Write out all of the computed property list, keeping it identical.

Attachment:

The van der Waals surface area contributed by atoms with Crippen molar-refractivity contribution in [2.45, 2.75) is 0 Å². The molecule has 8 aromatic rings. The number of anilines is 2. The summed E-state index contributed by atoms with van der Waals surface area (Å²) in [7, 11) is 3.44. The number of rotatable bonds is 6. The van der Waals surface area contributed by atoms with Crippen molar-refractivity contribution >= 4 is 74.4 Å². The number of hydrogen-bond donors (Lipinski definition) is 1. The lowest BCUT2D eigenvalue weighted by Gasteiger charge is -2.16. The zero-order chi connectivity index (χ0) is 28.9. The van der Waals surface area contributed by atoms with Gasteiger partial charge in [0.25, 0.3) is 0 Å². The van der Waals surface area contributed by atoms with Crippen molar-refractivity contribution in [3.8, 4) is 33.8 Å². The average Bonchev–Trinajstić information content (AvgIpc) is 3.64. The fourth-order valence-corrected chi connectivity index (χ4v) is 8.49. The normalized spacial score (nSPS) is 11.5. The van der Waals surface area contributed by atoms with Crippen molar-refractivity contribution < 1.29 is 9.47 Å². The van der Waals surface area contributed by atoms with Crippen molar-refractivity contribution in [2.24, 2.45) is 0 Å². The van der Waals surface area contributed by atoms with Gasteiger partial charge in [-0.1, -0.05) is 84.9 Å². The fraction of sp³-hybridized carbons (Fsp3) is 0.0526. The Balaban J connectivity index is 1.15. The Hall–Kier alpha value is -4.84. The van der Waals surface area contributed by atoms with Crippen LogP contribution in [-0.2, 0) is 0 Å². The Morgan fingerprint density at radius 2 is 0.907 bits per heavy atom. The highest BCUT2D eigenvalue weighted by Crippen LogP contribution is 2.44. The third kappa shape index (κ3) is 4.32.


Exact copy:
The van der Waals surface area contributed by atoms with Crippen molar-refractivity contribution in [2.45, 2.75) is 0 Å². The molecule has 8 aromatic rings. The number of anilines is 2. The summed E-state index contributed by atoms with van der Waals surface area (Å²) in [7, 11) is 3.44. The number of rotatable bonds is 6. The van der Waals surface area contributed by atoms with Crippen molar-refractivity contribution >= 4 is 74.4 Å². The number of hydrogen-bond donors (Lipinski definition) is 1. The lowest BCUT2D eigenvalue weighted by Gasteiger charge is -2.16. The zero-order chi connectivity index (χ0) is 28.9. The van der Waals surface area contributed by atoms with Gasteiger partial charge in [0.25, 0.3) is 0 Å². The van der Waals surface area contributed by atoms with Crippen molar-refractivity contribution in [3.8, 4) is 33.8 Å². The average Bonchev–Trinajstić information content (AvgIpc) is 3.64. The fourth-order valence-corrected chi connectivity index (χ4v) is 8.49. The normalized spacial score (nSPS) is 11.5. The van der Waals surface area contributed by atoms with Crippen molar-refractivity contribution < 1.29 is 9.47 Å². The van der Waals surface area contributed by atoms with Crippen molar-refractivity contribution in [2.24, 2.45) is 0 Å². The van der Waals surface area contributed by atoms with Gasteiger partial charge in [-0.1, -0.05) is 84.9 Å². The fraction of sp³-hybridized carbons (Fsp3) is 0.0526. The Balaban J connectivity index is 1.15. The Hall–Kier alpha value is -4.84. The van der Waals surface area contributed by atoms with Crippen LogP contribution in [-0.2, 0) is 0 Å². The Morgan fingerprint density at radius 2 is 0.907 bits per heavy atom. The highest BCUT2D eigenvalue weighted by Crippen LogP contribution is 2.44. The third kappa shape index (κ3) is 4.32.